Audsley lists these names with the following description:
�A curved brass trumpet, clarion, used by cavalry� (Nall). - The name that has been used by old German organ-builders to designate a lingual stop yielding a piercing tone. It is described by Seidel: �Litice oder Lituus ist einerlei mit Zink, Krummhorn, oder Cornett.� Schlimbach agrees with this definition. Now obsolete.
Seidel's remark translates as: �Litice or Lituus is the same as Zink, Krummhorn, or Cornett.� Adlung lists Litice and Lituus separately, describing the former as a synonym for the reed form of Cornet, and the latter as a synonym for Krummhorn, Schallmey and Zink. Other sources confirm that Zink and Cornett are synonymous. However, by Seidel's and Schlimbach's time (1840's), the Krummhorn was (and remains) a different stop altogether.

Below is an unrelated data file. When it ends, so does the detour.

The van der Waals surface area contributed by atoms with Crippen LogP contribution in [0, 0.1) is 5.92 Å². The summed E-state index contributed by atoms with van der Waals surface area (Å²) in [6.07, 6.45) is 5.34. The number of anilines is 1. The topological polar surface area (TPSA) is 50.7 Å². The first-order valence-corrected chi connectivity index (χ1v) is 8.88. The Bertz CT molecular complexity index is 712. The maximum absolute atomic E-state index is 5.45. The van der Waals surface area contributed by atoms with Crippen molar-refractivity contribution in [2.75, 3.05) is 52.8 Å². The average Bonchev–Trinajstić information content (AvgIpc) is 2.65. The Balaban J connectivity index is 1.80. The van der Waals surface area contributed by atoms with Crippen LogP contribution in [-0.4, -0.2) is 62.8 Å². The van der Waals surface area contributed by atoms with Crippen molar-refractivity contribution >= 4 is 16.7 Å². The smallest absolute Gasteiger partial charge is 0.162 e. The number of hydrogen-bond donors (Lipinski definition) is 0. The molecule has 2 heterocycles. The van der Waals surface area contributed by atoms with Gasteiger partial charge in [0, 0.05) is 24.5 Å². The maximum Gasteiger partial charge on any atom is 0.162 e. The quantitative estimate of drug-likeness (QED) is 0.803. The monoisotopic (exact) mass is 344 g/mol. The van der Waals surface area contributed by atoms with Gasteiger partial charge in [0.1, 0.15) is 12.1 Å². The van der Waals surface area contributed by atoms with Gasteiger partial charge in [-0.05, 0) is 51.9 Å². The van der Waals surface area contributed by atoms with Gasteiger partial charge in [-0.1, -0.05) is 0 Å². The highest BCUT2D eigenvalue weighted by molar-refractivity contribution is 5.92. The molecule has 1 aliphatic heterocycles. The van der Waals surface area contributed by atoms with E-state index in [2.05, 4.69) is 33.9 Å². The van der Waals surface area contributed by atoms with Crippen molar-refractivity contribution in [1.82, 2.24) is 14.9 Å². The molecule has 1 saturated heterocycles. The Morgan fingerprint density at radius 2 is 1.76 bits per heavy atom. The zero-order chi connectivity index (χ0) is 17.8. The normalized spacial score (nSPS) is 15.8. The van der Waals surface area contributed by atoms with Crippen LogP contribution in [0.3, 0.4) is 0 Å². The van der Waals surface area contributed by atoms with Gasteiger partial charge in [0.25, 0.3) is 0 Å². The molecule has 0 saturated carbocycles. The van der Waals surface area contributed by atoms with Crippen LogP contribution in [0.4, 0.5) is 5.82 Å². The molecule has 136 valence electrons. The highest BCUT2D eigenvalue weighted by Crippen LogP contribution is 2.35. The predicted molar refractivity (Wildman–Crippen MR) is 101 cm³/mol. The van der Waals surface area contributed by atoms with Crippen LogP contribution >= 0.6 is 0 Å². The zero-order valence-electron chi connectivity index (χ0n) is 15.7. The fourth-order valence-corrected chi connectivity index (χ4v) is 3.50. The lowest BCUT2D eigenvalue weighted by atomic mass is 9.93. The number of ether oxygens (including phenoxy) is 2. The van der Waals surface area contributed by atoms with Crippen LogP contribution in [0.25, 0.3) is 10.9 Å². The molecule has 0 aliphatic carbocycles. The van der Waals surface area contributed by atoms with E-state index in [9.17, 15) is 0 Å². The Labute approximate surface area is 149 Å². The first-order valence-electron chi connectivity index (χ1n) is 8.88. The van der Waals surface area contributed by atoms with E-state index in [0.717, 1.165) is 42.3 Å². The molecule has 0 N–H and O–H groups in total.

Wedgwood also lists these names, saying:
�a kind of crooked Trumpet, uttering a schrill sound, a clarion� (Adams). A Zink or Krummhorn.
He also lists these names as synonyms for Zink.
Lituus 8', Fanfara; Collegiata di Lucolena, Italy; Tamburini 1935. A high-pressure Zink with a powerful tone.
Original site compiled by Edward L. Stauff. For educational use only.|
Litice.html - Last updated 8 October 2007.